CNN.com just called for my take on the Scottish government’s new “Drop a Glass Size” campaign to curb drinking among women and encourage them to “to think about the health effects of regularly drinking above the recommended alcohol guidelines.” Included in the campaign: A “Drinking Mirror” app that shows users how they’ll age over time if they keep drinking three, six or 10 (or however many) cocktails a week.
The question they asked me: “Is it sexist to target women through vanity?”
My take: I actually don’t feel this is sexist. Men can upload their photos just as easily as women (I inputted my husband’s photo and watched him morph into a ruddy-nosed, double-chinned alcoholic caricature), and the website employs vanity-based pleas (“You’ll save 296 calories by switching to a smaller glass!” “The dehydrating effects of alcohol can leave hair, skin and nails dry and brittle,”) for both sexes. Sure, the writing is fuschia and they point out how much money you’ll have leftover to go shopping, but they also emphasize that too much booze is linked to sleep problems, fertility issues and an increased risk of breast cancer.
The fact is, women need (and deserve) special attention when it comes to alcohol: Rates of binge-drinking are rampant, our bodies metabolize alcohol differently than men, and liquor is often a factor in sexual assaults (used by both perpetrators and victims.) And showing people how a specific health practice will impact their looks is just downright effective. Remember those anti-drug ad posters that used to hang in the nurse’s office in middle school? The ones that showed a guy with half of his jaw eaten away by meth? Or this story from over the summer that showed a truck driver’s face, half of it marred by extensive wrinkling as a result of sun shining through the window, day after day, on un-sunscreened skin?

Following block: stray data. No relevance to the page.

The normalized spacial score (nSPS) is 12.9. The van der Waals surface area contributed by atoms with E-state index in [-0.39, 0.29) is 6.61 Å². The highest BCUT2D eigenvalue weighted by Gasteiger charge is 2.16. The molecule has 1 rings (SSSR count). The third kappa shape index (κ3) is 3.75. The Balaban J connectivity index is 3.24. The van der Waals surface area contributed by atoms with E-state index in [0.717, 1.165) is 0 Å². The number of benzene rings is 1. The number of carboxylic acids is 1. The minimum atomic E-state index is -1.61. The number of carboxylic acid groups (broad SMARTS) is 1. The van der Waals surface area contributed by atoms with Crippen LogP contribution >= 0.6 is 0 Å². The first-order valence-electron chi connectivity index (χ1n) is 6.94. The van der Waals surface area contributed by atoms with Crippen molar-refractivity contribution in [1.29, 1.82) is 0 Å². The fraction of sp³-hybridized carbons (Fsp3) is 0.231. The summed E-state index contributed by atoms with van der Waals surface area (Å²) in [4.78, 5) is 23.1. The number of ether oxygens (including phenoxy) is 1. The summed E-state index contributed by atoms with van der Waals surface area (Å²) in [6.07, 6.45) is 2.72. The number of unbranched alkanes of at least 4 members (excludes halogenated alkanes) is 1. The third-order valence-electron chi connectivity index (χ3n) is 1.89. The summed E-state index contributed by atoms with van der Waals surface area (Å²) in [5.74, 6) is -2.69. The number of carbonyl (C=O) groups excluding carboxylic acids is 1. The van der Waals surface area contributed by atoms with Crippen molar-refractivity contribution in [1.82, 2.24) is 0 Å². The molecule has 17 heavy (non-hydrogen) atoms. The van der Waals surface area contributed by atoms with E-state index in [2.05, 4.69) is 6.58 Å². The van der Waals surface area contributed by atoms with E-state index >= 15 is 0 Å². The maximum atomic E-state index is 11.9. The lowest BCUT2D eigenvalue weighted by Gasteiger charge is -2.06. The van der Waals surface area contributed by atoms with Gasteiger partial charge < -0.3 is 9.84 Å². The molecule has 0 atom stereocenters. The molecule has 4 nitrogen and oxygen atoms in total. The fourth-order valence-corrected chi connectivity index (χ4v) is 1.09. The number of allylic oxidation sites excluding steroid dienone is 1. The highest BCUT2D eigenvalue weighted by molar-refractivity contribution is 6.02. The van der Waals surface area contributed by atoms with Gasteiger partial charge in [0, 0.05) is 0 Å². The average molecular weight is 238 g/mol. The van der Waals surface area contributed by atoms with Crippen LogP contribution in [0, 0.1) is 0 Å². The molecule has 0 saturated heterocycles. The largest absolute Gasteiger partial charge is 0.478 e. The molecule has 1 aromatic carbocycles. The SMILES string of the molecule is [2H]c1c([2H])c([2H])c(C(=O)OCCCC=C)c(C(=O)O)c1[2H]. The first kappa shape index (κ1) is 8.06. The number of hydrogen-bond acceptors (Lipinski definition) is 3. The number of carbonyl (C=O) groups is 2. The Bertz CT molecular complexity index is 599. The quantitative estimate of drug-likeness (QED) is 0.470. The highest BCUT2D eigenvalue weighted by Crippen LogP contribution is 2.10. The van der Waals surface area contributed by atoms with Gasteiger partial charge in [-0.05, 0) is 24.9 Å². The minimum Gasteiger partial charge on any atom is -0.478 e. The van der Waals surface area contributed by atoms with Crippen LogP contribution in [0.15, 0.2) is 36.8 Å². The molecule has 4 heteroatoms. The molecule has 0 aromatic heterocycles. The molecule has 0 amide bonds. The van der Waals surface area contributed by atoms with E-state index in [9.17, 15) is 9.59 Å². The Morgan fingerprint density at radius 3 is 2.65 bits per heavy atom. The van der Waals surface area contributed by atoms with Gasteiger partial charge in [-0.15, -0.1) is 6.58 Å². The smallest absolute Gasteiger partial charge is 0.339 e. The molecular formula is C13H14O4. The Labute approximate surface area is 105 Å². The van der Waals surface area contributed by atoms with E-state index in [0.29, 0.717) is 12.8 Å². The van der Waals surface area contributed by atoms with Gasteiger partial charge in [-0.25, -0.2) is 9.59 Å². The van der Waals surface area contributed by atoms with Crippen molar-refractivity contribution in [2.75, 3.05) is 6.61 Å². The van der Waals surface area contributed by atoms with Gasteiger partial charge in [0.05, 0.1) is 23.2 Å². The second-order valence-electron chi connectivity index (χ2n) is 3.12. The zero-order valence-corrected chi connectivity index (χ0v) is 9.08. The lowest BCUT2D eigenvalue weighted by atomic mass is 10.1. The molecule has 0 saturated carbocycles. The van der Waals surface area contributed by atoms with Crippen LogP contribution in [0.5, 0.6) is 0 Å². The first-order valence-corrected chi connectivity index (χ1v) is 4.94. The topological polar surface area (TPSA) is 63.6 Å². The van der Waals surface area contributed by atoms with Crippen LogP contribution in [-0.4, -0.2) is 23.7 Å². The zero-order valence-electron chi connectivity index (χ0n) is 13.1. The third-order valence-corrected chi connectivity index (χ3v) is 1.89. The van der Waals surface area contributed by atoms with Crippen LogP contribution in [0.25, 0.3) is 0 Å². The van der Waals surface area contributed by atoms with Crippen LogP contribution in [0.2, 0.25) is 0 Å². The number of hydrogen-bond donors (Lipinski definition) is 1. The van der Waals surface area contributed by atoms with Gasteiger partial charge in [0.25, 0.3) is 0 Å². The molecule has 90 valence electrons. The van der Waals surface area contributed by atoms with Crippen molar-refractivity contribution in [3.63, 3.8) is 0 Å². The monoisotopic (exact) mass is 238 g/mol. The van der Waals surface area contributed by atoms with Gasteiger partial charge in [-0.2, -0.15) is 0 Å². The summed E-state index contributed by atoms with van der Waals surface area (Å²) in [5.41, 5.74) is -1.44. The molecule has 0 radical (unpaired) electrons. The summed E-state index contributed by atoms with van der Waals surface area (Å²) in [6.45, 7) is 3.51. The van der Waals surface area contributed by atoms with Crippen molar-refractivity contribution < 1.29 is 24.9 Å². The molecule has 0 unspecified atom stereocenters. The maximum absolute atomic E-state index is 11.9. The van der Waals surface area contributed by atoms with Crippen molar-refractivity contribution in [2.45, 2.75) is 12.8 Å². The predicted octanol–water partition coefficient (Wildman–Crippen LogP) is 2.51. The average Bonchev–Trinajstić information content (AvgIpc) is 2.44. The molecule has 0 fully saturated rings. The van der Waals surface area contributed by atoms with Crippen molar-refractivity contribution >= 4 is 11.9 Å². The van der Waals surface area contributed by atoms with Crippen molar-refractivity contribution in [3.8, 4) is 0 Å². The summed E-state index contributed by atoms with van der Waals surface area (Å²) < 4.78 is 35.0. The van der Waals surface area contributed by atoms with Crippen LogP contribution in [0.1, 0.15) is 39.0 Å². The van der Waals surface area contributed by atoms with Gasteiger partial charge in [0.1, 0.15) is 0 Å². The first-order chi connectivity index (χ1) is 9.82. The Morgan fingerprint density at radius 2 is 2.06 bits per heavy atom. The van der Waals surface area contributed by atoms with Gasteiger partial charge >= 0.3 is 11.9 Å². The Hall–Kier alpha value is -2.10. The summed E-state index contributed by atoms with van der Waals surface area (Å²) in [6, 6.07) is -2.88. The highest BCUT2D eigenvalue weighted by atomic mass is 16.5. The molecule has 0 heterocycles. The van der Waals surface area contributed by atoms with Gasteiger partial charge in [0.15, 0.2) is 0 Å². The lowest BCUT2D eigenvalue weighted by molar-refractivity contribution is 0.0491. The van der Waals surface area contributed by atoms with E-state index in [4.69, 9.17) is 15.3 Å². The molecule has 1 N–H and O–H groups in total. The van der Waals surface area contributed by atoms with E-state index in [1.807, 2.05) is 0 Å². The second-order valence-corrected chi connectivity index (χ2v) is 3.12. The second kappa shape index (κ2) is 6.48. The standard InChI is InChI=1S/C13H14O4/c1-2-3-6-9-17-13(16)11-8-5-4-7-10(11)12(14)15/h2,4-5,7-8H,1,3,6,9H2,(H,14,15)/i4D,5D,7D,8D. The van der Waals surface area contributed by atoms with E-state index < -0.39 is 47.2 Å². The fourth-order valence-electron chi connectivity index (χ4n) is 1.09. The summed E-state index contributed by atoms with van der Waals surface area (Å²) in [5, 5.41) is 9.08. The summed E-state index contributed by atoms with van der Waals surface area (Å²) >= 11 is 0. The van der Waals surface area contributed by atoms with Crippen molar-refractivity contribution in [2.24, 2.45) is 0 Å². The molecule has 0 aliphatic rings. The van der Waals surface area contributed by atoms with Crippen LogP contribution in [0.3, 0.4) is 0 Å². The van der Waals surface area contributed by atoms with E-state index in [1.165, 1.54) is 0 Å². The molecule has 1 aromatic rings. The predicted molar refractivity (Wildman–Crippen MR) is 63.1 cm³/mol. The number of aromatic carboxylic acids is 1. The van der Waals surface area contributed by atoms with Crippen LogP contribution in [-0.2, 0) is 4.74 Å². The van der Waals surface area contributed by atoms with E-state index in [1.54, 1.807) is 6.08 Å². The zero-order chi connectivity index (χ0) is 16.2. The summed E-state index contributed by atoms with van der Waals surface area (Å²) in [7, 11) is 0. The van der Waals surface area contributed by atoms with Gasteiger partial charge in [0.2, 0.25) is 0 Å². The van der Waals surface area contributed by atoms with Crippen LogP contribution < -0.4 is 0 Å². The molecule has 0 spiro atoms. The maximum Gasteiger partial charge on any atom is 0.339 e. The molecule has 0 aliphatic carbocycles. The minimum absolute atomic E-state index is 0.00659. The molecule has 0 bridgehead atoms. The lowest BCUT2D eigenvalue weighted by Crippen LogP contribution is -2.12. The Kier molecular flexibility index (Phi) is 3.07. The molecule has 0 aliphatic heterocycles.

Now here’s a product I DO consider sexist: One-A-Day Teen Advantage vitamins. The formula marketed for girls promotes “healthy skin”; the one for boys, “healthy muscle function.” Because ladies only care about looking good and sports are just for guys?
As it turns out, CNN.com wound up using my public health-related quote, not my opinion on whether or not the campaign is sexist, but I thought it was worth talking about here. Now we just need an app that looks into the future and shows us how stupid we’ll look after that fourth glass of pinot.